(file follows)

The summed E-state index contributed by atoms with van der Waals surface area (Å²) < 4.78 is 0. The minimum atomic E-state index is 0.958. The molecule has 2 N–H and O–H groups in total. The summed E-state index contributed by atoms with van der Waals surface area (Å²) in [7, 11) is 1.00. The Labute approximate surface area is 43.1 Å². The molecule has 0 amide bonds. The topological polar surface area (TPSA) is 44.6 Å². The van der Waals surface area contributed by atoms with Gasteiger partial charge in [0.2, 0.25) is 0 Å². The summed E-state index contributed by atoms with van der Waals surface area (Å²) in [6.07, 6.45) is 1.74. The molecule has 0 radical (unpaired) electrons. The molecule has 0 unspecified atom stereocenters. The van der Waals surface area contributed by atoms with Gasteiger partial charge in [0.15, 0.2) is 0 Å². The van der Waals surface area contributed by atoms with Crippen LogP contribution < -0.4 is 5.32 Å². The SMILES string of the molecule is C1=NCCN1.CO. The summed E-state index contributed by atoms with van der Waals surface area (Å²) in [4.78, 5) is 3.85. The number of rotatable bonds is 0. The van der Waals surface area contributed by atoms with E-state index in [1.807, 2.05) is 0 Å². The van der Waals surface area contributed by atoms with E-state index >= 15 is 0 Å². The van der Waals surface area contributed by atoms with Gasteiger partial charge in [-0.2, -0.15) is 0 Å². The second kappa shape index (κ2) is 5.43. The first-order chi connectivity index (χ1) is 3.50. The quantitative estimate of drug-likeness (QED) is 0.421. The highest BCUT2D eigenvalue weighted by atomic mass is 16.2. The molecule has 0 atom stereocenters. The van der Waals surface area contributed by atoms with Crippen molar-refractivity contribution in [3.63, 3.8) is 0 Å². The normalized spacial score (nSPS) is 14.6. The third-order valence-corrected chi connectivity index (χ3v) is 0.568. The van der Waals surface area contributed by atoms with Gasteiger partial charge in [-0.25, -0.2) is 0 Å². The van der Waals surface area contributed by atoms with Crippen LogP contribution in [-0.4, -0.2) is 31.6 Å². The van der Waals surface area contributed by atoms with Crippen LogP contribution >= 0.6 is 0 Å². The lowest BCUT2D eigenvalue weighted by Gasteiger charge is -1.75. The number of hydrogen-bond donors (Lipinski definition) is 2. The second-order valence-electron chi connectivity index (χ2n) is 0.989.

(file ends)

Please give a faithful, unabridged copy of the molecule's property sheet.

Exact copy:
The summed E-state index contributed by atoms with van der Waals surface area (Å²) < 4.78 is 0. The minimum atomic E-state index is 0.958. The molecule has 2 N–H and O–H groups in total. The summed E-state index contributed by atoms with van der Waals surface area (Å²) in [7, 11) is 1.00. The Labute approximate surface area is 43.1 Å². The molecule has 0 amide bonds. The topological polar surface area (TPSA) is 44.6 Å². The van der Waals surface area contributed by atoms with Gasteiger partial charge in [0.2, 0.25) is 0 Å². The summed E-state index contributed by atoms with van der Waals surface area (Å²) in [6.07, 6.45) is 1.74. The molecule has 0 radical (unpaired) electrons. The molecule has 0 unspecified atom stereocenters. The van der Waals surface area contributed by atoms with Gasteiger partial charge in [0.15, 0.2) is 0 Å². The van der Waals surface area contributed by atoms with Crippen LogP contribution < -0.4 is 5.32 Å². The SMILES string of the molecule is C1=NCCN1.CO. The summed E-state index contributed by atoms with van der Waals surface area (Å²) in [4.78, 5) is 3.85. The number of rotatable bonds is 0. The van der Waals surface area contributed by atoms with E-state index in [1.807, 2.05) is 0 Å². The van der Waals surface area contributed by atoms with E-state index >= 15 is 0 Å². The van der Waals surface area contributed by atoms with Gasteiger partial charge in [-0.2, -0.15) is 0 Å². The second kappa shape index (κ2) is 5.43. The first-order chi connectivity index (χ1) is 3.50. The quantitative estimate of drug-likeness (QED) is 0.421. The highest BCUT2D eigenvalue weighted by atomic mass is 16.2. The molecule has 0 atom stereocenters. The van der Waals surface area contributed by atoms with Crippen molar-refractivity contribution in [3.63, 3.8) is 0 Å². The normalized spacial score (nSPS) is 14.6. The third-order valence-corrected chi connectivity index (χ3v) is 0.568. The van der Waals surface area contributed by atoms with Gasteiger partial charge in [-0.25, -0.2) is 0 Å². The van der Waals surface area contributed by atoms with Crippen LogP contribution in [-0.4, -0.2) is 31.6 Å². The van der Waals surface area contributed by atoms with Crippen LogP contribution >= 0.6 is 0 Å². The lowest BCUT2D eigenvalue weighted by Gasteiger charge is -1.75. The number of hydrogen-bond donors (Lipinski definition) is 2. The second-order valence-electron chi connectivity index (χ2n) is 0.989.